2. Delegate. When you’re the person in charge, being a good boss also means being your own good boss. You’re the only one who can look out for yourself. Ask for help when you need it. Be sure you’re giving yourself a manageable amount of work (and time to complete the work) and delegating the rest.

3. Exercise. A healthy amount of physical exertion does wonders for your health and mood. Doctors recommend at least 30 minutes of moderate exercise
(or 15 minutes of intense exercise) once per day. Walking, jogging, biking, and even household chores are great ways to work it into your schedule.

4. Sleep. Far too many business owners are chronically underslept. As unproductive as it seems (“What do you mean I have to spend eight hours lying down and doing nothing?”), sleeping is as important as eating or breathing. Do it right—try for 7–9 hours a night in a dark, quiet, cool environment.

5. Eat well. Speaking of eating, be mindful of what you put into your body. Opt for less processed foods and more fresh fruits and vegetables. Try different foods, as well—variety keeps your diet healthy and interesting. What’s most important is enjoying what you eat. Food is one of the greatest pleasures we have, so make the most of it!

6. Say “yes, and…” This is one of the core principles behind improvisational comedy—and a powerful tool for running your business and living your life. Saying “yes, and…” means accepting a premise and running with it. In the context of your business, it could mean saying “yes” to an employee’s idea and building on it, or perhaps saying “yes” to an unexpected customer request and figuring out how to make it work. Outside of work, it might mean following an artistic impulse by buying paint and a canvas, or letting your kids decide what’s for dinner for a week.

7. Give yourself a daily gift. This one comes directly from our favorite TV investigator, Dale Cooper (portrayed by Kyle MacLachlan) of Twin Peaks:

“Every day, once a day, give yourself a present. Don’t plan it. Don’t wait for it. Just let it happen. It could be a new shirt at the men’s store, a catnap in your office chair, or two cups of good, hot black coffee.”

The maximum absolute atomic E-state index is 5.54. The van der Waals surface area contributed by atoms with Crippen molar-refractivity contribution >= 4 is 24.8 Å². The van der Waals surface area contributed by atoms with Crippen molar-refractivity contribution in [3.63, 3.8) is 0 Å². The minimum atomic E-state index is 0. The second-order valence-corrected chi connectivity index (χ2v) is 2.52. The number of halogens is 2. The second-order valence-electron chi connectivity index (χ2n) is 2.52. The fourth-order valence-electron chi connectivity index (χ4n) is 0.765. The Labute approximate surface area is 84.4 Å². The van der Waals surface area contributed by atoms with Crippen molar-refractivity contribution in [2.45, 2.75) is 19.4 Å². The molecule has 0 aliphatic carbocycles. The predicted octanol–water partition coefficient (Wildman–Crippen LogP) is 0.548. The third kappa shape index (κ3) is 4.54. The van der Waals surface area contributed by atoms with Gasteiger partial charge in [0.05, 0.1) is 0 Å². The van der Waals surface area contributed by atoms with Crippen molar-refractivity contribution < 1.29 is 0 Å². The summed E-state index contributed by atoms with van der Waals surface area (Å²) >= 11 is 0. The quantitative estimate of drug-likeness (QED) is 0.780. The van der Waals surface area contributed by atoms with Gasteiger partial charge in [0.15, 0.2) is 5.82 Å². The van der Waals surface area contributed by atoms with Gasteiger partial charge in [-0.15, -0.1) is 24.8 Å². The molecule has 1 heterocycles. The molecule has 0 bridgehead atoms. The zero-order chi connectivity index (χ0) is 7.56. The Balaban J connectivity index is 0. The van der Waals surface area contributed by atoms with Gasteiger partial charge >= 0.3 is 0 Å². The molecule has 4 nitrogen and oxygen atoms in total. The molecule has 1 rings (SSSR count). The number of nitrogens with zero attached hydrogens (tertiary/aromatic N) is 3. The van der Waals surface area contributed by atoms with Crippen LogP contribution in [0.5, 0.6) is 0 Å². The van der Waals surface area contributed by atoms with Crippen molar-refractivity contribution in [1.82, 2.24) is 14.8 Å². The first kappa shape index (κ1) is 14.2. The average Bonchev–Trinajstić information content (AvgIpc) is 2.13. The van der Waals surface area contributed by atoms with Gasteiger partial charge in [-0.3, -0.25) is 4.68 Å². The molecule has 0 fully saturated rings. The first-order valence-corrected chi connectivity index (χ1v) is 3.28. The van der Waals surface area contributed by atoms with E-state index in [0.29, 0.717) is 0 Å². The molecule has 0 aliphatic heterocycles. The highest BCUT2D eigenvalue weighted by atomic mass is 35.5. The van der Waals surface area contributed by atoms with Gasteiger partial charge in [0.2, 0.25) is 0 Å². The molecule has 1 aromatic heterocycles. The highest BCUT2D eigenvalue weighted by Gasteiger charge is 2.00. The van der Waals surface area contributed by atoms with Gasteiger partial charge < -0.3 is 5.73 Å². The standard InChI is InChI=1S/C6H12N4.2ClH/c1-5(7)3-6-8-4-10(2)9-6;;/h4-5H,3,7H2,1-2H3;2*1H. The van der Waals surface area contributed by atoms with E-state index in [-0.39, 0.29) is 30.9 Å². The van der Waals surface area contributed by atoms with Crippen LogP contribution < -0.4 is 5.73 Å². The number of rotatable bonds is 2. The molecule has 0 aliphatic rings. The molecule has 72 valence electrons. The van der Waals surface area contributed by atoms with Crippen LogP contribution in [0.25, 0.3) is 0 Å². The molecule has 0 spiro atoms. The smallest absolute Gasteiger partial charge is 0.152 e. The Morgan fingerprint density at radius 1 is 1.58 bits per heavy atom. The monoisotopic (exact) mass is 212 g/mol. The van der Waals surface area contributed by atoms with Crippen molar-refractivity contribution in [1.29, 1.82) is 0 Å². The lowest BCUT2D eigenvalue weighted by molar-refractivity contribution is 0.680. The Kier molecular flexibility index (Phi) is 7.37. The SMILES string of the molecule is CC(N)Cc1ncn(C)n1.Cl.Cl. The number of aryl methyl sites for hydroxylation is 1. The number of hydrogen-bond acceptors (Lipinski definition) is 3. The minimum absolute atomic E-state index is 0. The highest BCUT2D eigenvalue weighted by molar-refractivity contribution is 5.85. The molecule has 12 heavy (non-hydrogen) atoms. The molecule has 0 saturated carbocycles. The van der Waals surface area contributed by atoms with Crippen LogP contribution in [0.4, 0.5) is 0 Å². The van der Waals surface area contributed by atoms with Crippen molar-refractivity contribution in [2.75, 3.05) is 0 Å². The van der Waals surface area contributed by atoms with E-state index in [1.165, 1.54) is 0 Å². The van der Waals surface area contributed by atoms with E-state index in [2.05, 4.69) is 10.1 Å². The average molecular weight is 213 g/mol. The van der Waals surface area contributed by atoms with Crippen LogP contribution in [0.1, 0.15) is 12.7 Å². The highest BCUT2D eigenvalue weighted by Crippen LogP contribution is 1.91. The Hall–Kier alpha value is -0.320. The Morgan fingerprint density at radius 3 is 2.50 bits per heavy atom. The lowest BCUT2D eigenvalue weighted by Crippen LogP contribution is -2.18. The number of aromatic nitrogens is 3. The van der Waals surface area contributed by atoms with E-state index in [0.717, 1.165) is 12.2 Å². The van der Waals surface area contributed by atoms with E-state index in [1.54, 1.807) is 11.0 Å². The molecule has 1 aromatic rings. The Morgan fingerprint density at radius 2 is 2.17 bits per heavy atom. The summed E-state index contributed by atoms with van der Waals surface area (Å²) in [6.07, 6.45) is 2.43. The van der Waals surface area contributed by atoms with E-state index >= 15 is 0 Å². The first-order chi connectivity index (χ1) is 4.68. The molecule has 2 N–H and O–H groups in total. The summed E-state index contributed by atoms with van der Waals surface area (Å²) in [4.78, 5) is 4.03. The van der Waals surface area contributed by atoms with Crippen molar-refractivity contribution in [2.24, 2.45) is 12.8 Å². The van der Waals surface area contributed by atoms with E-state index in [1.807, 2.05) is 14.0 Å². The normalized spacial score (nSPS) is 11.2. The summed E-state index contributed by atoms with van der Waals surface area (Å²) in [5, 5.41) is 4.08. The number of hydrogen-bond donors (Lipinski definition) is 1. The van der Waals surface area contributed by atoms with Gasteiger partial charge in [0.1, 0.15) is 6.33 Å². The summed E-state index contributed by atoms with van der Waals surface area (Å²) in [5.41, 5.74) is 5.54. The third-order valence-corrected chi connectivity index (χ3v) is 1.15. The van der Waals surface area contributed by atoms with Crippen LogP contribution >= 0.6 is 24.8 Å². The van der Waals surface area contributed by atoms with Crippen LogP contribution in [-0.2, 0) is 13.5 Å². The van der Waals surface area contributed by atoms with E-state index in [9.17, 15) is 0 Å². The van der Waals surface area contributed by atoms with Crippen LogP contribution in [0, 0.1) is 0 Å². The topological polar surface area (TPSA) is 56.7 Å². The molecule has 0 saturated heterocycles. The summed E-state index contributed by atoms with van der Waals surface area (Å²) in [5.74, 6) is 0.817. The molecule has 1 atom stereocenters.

8. Give back. Caring for others is one of the most effective forms of self-care. So says Laurie Santos, a psychology professor at Yale University and host of The Happiness Lab, in a recent interview in The New York Times:

“We assume that self-care looks like a nice bubble bath—or even hedonistic pursuits, selfish pursuits. But the data suggests that the right way to treat ourselves would be to do nice things for other people. We actually get more out of being more open and more social and more other-oriented than spending money on ourselves. It’s a bigger increase to your happiness.”

9. Laugh. Laughter is seriously the best medicine. According to Mayo Clinic, laughing relieves stress, stimulates organ function, relieves pain, and even boosts immune response. If you need a quick pick-me-up, may I recommend this video?

10. Express gratitude. In the constant hustle and grind of running a business, it’s easy to lose sight of all the reasons we have to feel happy. We’re fortunate to be busy, to be in business, to be alive. Practice self-care by thanking the people who make it happen, including yourself.


This is a lot to remember on top of everything else you already have to…remember. Download our Self Care calendar and use it to set reminders in your Outlook or Gmail. Build your days around self care. Or just start by building it in.

Download the Calendar (PDF)

Remember: you don’t have to do it all.

Running a business is hard work. You don’t have to do it all yourself. Give yourself the gift of more time, energy, and peace of mind by letting a team of industry professionals take care of customer service for you.

Discover how Ruby makes small business easy.

New to Ruby? As an SPU member, you can receive $150 off your first full month of Ruby’s virtual receptionists and live chat services by signing up here.

If you’d like to learn how Ruby can help your practice, call us at 833-923-1333 and use promo code SPU for $150 off.